Israel’s new, upgraded barrier with the Strip is expected to be completed by next summer – both above and below ground – to remove the threat of cross-border attack tunnels and stop terrorists from Gaza, who are intent on carrying out attacks from infiltrating into southern Israel.

But even as work on the barrier continues, six armed Palestinians were able to infiltrate into southern Israel in less than two weeks before being engaged by IDF troops and killed.

On Sunday, Israeli troops shot and killed 26 year-old Marwan Nasser, who opened fire on them while trying to infiltrate into southern Israel. No Israelis were hurt in the incident and surrounding communities were not placed under increased security.

During his funeral, Nasser was seen wearing a green bandanna associated with Hamas’ military wing, the Izzadin al-Qassam Brigades.

The incident came 24 hours after IDF troops shot dead four heavily armed Palestinians who attempted to infiltrate with rocket-propelled grenades (RPGs), AK-47 assault rifles and grenades.

While the military hasn’t yet determined which group is behind the foiled attack, they put the responsibility of the attack squarely on Hamas.

The four militants were identified as former Hamas members: 21-ear-old Abdullah Ismail al-Hamaida, 19-year-old Abdullah Ashraf al-Ghomri, 20-year-old Ahmad Ayman al-Adeini and 21-year-old Abdallah al-Masri, all of Deir al-Balah in the central Gaza Strip.

On August 1, an IDF officer and two soldiers were injured and a Hamas militant was killed in an exchange of fire at the border in the area of Kissufim in southern Israel.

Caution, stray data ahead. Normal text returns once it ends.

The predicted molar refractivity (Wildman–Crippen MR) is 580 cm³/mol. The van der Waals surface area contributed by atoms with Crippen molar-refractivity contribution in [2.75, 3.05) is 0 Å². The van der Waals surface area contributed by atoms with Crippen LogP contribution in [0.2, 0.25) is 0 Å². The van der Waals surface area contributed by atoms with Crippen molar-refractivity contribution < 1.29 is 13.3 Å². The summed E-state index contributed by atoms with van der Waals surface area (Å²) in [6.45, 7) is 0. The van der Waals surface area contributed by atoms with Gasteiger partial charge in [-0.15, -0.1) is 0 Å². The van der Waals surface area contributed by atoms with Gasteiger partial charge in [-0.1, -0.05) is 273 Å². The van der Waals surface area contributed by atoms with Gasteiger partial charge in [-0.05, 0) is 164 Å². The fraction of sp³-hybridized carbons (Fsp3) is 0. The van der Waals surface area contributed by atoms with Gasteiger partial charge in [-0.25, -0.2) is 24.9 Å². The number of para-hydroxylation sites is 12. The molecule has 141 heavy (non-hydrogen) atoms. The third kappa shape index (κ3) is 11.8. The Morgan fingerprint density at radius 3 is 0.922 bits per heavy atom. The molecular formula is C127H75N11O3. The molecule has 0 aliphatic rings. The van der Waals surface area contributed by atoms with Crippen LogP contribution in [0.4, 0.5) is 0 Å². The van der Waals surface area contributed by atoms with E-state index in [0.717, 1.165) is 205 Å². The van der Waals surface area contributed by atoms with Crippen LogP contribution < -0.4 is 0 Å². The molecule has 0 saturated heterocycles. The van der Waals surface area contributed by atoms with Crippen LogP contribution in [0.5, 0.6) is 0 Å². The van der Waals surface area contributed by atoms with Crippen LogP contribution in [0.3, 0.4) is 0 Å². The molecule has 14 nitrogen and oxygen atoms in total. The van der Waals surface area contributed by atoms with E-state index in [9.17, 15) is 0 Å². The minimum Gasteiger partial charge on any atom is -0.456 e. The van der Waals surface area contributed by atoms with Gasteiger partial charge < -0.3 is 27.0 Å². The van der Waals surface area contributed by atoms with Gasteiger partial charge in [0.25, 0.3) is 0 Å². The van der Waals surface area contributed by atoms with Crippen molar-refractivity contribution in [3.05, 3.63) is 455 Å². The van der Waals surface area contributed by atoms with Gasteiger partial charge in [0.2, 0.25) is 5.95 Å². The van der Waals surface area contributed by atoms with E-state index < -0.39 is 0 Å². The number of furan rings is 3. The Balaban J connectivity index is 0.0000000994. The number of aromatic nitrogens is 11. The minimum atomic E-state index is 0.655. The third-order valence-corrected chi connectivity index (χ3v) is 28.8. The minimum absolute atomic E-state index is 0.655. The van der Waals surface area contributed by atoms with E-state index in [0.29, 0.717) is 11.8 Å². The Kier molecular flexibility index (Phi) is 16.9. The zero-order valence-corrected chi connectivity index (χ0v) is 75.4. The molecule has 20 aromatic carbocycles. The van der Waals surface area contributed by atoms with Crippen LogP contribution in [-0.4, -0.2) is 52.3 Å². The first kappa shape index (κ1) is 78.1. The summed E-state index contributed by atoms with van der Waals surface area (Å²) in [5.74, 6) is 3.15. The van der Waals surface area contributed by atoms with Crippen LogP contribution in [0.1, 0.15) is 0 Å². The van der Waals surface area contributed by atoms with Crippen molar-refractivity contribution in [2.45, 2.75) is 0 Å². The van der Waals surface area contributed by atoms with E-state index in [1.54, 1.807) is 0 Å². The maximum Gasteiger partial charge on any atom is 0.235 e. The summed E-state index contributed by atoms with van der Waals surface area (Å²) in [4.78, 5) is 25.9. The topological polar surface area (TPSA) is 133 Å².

Identified as Hani Abu Salah, who was a member of Hamas’ border patrol, he was the brother of Fadi Abu Salah, a disabled Palestinian man who was killed by IDF fire during one of the weekly Great March of Return protests along the border last May. He had been wearing a uniform and was armed with grenades and a Kalashnikov when he infiltrated into Israeli territory from the southern edge of the Hamas-run enclave.

The Great March of Return border protests began on March 30 and have seen over half a million people violently demonstrating along the security fence demanding an end to the 12-year long blockade, congregating at points along the border range between several thousand to 45,000 every Friday.

Demonstrators have been burning tires and hurling stones and marbles as, well as other types of violence, which include the throwing of grenades and improvised explosive devices (including military-grade explosives) towards troops. Ball bearings and other projectiles are also launched by high-velocity slingshots towards forces along the border.

Approximately 70,000 Israelis reside the over 50 communities in the Gaza border area, and there was a marked increase of people moving to the area over the past five years following Operation Protective Edge in 2016.

But over the past year, there have been 10 rounds of violent conflict, causing residents to interrupt their daily lives and remain close to bomb shelters since they have some 15 seconds to find shelter from rocket and mortar fire. The last round of violence in early May saw over 700 rockets fired towards southern Israel, which killed five civilians